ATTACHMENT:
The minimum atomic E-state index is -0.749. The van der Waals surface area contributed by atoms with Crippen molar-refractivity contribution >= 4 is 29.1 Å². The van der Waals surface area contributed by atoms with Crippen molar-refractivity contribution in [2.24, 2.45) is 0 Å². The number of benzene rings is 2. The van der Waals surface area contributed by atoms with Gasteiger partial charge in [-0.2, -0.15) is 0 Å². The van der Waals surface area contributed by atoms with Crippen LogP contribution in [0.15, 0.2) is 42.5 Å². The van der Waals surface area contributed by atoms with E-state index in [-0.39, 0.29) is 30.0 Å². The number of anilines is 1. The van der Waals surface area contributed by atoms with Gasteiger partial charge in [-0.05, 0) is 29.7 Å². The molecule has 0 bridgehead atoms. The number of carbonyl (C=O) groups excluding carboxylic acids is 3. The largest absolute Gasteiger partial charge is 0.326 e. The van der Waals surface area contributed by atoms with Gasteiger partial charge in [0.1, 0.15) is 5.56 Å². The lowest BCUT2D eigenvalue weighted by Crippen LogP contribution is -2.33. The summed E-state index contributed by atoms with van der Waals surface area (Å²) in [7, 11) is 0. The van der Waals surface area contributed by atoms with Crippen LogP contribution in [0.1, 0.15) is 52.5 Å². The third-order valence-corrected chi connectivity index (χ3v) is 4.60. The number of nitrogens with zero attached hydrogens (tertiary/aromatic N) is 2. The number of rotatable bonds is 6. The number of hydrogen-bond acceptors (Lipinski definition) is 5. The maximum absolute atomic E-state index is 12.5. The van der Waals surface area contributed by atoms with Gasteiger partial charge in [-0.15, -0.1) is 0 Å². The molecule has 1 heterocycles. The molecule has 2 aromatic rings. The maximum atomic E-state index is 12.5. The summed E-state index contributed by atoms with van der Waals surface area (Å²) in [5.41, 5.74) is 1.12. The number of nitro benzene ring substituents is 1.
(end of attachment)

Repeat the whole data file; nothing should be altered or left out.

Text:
The minimum atomic E-state index is -0.749. The van der Waals surface area contributed by atoms with Crippen molar-refractivity contribution >= 4 is 29.1 Å². The van der Waals surface area contributed by atoms with Crippen molar-refractivity contribution in [2.24, 2.45) is 0 Å². The number of benzene rings is 2. The van der Waals surface area contributed by atoms with Gasteiger partial charge in [-0.2, -0.15) is 0 Å². The van der Waals surface area contributed by atoms with Crippen LogP contribution in [0.15, 0.2) is 42.5 Å². The van der Waals surface area contributed by atoms with E-state index in [-0.39, 0.29) is 30.0 Å². The number of anilines is 1. The van der Waals surface area contributed by atoms with Gasteiger partial charge in [-0.05, 0) is 29.7 Å². The molecule has 0 bridgehead atoms. The number of carbonyl (C=O) groups excluding carboxylic acids is 3. The largest absolute Gasteiger partial charge is 0.326 e. The van der Waals surface area contributed by atoms with Gasteiger partial charge in [0.1, 0.15) is 5.56 Å². The lowest BCUT2D eigenvalue weighted by Crippen LogP contribution is -2.33. The summed E-state index contributed by atoms with van der Waals surface area (Å²) in [7, 11) is 0. The van der Waals surface area contributed by atoms with Crippen LogP contribution in [0.1, 0.15) is 52.5 Å². The third-order valence-corrected chi connectivity index (χ3v) is 4.60. The number of nitrogens with zero attached hydrogens (tertiary/aromatic N) is 2. The number of rotatable bonds is 6. The number of hydrogen-bond acceptors (Lipinski definition) is 5. The maximum absolute atomic E-state index is 12.5. The van der Waals surface area contributed by atoms with Gasteiger partial charge in [-0.15, -0.1) is 0 Å². The molecule has 1 heterocycles. The molecule has 2 aromatic rings. The maximum atomic E-state index is 12.5. The summed E-state index contributed by atoms with van der Waals surface area (Å²) in [5.41, 5.74) is 1.12. The number of nitro benzene ring substituents is 1.